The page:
A number of things caught our attention recently and we thought it'll be useful to summarise them here.
Companies Act was amended as at 31 Mar 2017. Some notable changes in respect of AML include the need to maintain a Register of Registrable Controllers for companies and LLPs. There is a grace period of 60 days so as to give everyone time to fall in line with the new requirements. We've just gone past this deadline.
There is also now a requirement for nominee director to disclose his nominee status and their nominators to their companies.
These work towards achieving better transparency which in turns should combat money laundering and even terrorism financing.
However, because the Register of Registrable Controllers is not publicly available, it does not help anyone out there (including Banks, FIs, and other DNFBPs) needing to perform CDD to benefit from the potentially good work that has been done in somewhat identifying UBO.
Regardless, there is a provision in the revised Companies Act that at some point in the future, maybe ACRA will make this part of a centralised database that will benefit the greater good of everyone needing to get hold of such information for legitimate CDD reasons.
In the mean time, some useful resources are available in ACRA website. There is also a relevant application of section 7 of the Companies Act on interest in shares to the new regime that CSP should be aware of.
Accountants Act was also amended to perhaps give greater clarity, teeth and effect to ISCA's Ethics Pronouncement 200 and that it will form the basis of regulatory review and inspection of the Accountants industry.
In conjunction to this, EP200 was also revised on 28 March 2017 and effective 1 June 2017.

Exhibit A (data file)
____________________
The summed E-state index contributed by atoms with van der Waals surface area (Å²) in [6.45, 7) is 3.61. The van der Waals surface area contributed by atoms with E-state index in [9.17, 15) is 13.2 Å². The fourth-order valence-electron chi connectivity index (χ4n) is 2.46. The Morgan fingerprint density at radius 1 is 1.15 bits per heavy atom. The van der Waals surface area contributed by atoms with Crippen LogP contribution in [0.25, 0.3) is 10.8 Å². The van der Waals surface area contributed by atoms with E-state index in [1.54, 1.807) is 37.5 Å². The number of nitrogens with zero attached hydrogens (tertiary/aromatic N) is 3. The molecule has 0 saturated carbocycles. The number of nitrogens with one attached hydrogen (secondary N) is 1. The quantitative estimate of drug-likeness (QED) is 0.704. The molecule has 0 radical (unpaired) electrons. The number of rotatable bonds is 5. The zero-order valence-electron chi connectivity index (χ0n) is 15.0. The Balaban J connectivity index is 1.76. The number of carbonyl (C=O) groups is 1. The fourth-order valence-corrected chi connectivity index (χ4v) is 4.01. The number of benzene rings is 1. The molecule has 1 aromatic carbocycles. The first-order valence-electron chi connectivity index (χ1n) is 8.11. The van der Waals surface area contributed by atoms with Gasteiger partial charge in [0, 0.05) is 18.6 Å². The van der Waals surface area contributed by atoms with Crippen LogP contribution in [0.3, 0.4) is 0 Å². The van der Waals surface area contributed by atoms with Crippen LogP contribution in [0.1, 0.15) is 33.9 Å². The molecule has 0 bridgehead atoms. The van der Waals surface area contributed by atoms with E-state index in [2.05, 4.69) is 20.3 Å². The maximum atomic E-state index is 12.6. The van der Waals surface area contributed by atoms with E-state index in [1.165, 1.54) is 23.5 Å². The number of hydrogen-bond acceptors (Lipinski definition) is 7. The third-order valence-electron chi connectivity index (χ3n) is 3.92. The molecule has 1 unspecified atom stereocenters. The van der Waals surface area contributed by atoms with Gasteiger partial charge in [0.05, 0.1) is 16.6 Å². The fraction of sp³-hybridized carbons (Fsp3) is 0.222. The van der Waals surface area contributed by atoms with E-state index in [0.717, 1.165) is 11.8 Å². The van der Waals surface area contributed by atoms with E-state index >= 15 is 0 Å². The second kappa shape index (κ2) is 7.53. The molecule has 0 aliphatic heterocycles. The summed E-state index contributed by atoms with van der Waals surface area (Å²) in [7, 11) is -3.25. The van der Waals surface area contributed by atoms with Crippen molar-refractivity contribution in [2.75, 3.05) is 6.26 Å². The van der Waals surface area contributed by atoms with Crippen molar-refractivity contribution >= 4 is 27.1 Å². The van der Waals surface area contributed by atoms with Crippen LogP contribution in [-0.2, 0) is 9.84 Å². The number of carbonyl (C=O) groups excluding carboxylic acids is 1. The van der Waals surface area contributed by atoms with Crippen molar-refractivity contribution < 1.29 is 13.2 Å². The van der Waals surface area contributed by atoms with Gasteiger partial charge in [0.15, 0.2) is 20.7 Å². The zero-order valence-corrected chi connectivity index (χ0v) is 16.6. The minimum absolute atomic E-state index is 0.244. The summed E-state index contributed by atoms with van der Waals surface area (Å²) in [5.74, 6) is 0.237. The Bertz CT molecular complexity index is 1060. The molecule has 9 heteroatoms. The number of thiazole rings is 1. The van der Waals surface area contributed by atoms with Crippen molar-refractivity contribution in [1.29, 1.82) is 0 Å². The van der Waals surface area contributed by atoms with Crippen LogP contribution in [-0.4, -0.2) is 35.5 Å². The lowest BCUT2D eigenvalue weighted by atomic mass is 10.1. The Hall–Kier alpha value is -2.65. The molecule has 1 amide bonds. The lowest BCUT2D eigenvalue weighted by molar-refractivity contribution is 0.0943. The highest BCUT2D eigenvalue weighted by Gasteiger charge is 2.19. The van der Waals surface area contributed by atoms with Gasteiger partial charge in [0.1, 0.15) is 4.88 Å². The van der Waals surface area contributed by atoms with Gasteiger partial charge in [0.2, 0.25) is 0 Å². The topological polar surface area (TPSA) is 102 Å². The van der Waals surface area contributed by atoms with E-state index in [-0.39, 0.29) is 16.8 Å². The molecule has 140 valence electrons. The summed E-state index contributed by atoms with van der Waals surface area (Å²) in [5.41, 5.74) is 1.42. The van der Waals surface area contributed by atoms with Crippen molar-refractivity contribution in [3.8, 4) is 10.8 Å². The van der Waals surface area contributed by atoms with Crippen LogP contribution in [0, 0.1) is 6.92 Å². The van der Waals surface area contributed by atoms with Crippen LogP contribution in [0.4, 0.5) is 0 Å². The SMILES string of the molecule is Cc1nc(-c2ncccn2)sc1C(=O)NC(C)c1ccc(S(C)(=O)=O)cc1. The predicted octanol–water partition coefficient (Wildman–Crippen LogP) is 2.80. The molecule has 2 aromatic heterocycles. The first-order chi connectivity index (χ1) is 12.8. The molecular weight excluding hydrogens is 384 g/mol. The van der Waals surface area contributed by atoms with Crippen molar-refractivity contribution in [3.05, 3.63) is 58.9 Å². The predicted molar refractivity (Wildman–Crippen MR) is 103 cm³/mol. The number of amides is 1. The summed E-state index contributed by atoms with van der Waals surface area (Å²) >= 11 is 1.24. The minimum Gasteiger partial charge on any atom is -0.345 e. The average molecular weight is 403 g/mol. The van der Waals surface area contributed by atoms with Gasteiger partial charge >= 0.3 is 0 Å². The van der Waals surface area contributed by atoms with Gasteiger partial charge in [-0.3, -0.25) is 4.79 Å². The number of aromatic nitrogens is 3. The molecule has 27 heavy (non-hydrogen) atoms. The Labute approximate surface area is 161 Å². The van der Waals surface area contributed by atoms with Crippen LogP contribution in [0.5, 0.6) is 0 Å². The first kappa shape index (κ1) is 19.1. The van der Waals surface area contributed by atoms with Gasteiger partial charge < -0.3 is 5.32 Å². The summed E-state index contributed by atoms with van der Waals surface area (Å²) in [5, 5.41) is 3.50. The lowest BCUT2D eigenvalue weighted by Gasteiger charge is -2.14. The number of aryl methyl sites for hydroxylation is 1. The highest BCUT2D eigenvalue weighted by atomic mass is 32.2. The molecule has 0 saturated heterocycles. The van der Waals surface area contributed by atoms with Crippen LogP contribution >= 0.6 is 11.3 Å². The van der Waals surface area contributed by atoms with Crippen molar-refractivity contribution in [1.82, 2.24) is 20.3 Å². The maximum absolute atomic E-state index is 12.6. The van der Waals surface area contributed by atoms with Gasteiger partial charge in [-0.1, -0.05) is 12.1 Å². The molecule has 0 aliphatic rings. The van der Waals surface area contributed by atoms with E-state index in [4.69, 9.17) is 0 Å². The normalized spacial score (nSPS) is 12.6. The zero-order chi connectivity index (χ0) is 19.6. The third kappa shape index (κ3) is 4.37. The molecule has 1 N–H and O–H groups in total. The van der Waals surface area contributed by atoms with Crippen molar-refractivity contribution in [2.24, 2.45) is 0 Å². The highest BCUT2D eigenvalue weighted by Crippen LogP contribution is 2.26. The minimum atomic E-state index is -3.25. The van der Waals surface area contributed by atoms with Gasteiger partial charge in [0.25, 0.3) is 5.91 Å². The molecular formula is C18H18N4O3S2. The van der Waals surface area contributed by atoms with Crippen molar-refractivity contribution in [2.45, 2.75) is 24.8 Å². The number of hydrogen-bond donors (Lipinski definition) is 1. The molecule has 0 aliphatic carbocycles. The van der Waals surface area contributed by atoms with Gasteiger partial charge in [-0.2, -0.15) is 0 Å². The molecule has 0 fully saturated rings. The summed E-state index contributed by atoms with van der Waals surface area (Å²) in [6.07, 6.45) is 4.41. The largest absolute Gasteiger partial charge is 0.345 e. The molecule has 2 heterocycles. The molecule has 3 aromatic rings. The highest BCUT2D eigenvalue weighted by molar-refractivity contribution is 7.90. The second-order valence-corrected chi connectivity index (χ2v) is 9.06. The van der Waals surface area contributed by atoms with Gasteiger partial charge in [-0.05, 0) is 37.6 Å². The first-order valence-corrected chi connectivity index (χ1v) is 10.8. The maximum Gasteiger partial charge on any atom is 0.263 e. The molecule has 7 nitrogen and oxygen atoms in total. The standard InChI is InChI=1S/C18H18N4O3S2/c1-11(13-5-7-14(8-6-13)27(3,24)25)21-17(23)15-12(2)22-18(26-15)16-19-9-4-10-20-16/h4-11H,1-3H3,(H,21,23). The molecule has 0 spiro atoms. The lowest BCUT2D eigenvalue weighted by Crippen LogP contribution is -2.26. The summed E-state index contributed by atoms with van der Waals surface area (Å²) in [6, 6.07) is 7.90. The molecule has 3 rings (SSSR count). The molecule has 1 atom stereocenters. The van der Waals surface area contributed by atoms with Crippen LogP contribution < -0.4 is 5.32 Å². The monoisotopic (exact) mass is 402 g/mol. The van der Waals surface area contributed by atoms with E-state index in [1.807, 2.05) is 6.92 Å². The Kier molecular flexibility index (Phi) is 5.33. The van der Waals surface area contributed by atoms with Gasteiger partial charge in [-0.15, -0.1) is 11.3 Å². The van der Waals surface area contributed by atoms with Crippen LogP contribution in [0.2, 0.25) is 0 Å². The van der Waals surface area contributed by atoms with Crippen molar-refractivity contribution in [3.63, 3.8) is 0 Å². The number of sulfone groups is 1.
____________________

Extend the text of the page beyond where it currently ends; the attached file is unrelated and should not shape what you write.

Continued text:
A number of moving parts in the CSP and Accountants space all in the name of improving AML/CTF standards of the industry - a step towards the right direction.
Corporate Money Mule Case
In setting out the judgement and in accordance with the news article, the Court has established some thresholds for culpability level of "consent or connivance", the upper limit is 10 years' jail, pegged to the maximum prescribed by law; for "recklessness", the limit is four years; and for negligence, two years.
The judge said jail should not ordinarily be imposed for purely negligent breaches. But in this case, the accused culpability "evolved from mere negligence to sheer recklessness" by the time he received the fourth recall notice from the bank, which specifically alerted him to a probable fraudulent transaction.
This then bags the question why was the sentence reduced from original 26 months and 4 weeks to 12 months?? Wouldn't leaving the original sentence as it is and dismissing the appeal be a better message to the public?
On the one hand, the regulators are strengthening everyone's effort to perform proper CDD etc. but on the other hand, the first corporate money mule case in Singapore just had his jail sentence reduced by more than half! A little difficult to comprehend for the less learned ones like me.
In a statement issued on 30 May 2017, MAS noted the completion of a 2-year long review of banks and financial institutions known to be involved with 1MDB transactions. It has also levied financial penalties against Credit Suisse and UOB as well as the issuance of prohibition orders against several individuals.